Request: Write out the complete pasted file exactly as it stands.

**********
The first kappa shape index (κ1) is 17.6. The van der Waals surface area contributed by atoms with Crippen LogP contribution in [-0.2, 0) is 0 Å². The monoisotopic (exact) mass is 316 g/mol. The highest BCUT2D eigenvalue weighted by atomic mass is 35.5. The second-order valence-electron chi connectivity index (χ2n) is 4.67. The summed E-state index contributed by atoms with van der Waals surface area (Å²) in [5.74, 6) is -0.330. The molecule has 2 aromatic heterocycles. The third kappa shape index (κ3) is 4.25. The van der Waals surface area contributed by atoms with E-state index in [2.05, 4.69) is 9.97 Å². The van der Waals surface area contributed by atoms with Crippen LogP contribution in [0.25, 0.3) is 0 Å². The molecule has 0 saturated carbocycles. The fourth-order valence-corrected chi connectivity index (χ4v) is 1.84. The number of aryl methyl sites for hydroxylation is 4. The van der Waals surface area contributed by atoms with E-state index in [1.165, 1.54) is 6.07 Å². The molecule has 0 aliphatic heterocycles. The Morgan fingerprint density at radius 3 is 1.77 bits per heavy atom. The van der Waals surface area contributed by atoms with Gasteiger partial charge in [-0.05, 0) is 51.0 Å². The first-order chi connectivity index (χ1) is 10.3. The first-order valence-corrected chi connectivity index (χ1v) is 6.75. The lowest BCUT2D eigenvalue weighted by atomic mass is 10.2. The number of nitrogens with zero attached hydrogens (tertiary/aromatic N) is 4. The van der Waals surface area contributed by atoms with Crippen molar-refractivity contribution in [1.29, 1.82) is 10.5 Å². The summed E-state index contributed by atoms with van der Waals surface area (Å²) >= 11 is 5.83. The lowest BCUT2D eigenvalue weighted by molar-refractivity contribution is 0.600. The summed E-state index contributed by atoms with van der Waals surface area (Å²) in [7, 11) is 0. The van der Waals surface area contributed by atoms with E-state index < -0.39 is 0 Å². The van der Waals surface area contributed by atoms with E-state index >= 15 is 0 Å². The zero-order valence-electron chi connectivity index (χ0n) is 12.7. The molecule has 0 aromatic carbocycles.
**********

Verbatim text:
The first kappa shape index (κ1) is 17.6. The van der Waals surface area contributed by atoms with Crippen LogP contribution in [-0.2, 0) is 0 Å². The monoisotopic (exact) mass is 316 g/mol. The highest BCUT2D eigenvalue weighted by atomic mass is 35.5. The second-order valence-electron chi connectivity index (χ2n) is 4.67. The summed E-state index contributed by atoms with van der Waals surface area (Å²) in [5.74, 6) is -0.330. The molecule has 2 aromatic heterocycles. The third kappa shape index (κ3) is 4.25. The van der Waals surface area contributed by atoms with E-state index in [2.05, 4.69) is 9.97 Å². The van der Waals surface area contributed by atoms with Crippen LogP contribution in [0.25, 0.3) is 0 Å². The molecule has 0 saturated carbocycles. The fourth-order valence-corrected chi connectivity index (χ4v) is 1.84. The number of aryl methyl sites for hydroxylation is 4. The van der Waals surface area contributed by atoms with E-state index in [1.165, 1.54) is 6.07 Å². The molecule has 0 aliphatic heterocycles. The Morgan fingerprint density at radius 3 is 1.77 bits per heavy atom. The van der Waals surface area contributed by atoms with Gasteiger partial charge in [-0.05, 0) is 51.0 Å². The first-order chi connectivity index (χ1) is 10.3. The first-order valence-corrected chi connectivity index (χ1v) is 6.75. The lowest BCUT2D eigenvalue weighted by atomic mass is 10.2. The number of nitrogens with zero attached hydrogens (tertiary/aromatic N) is 4. The van der Waals surface area contributed by atoms with Crippen molar-refractivity contribution in [1.29, 1.82) is 10.5 Å². The summed E-state index contributed by atoms with van der Waals surface area (Å²) >= 11 is 5.83. The lowest BCUT2D eigenvalue weighted by molar-refractivity contribution is 0.600. The summed E-state index contributed by atoms with van der Waals surface area (Å²) in [7, 11) is 0. The van der Waals surface area contributed by atoms with E-state index < -0.39 is 0 Å². The van der Waals surface area contributed by atoms with E-state index >= 15 is 0 Å². The zero-order valence-electron chi connectivity index (χ0n) is 12.7. The molecule has 0 aromatic carbocycles.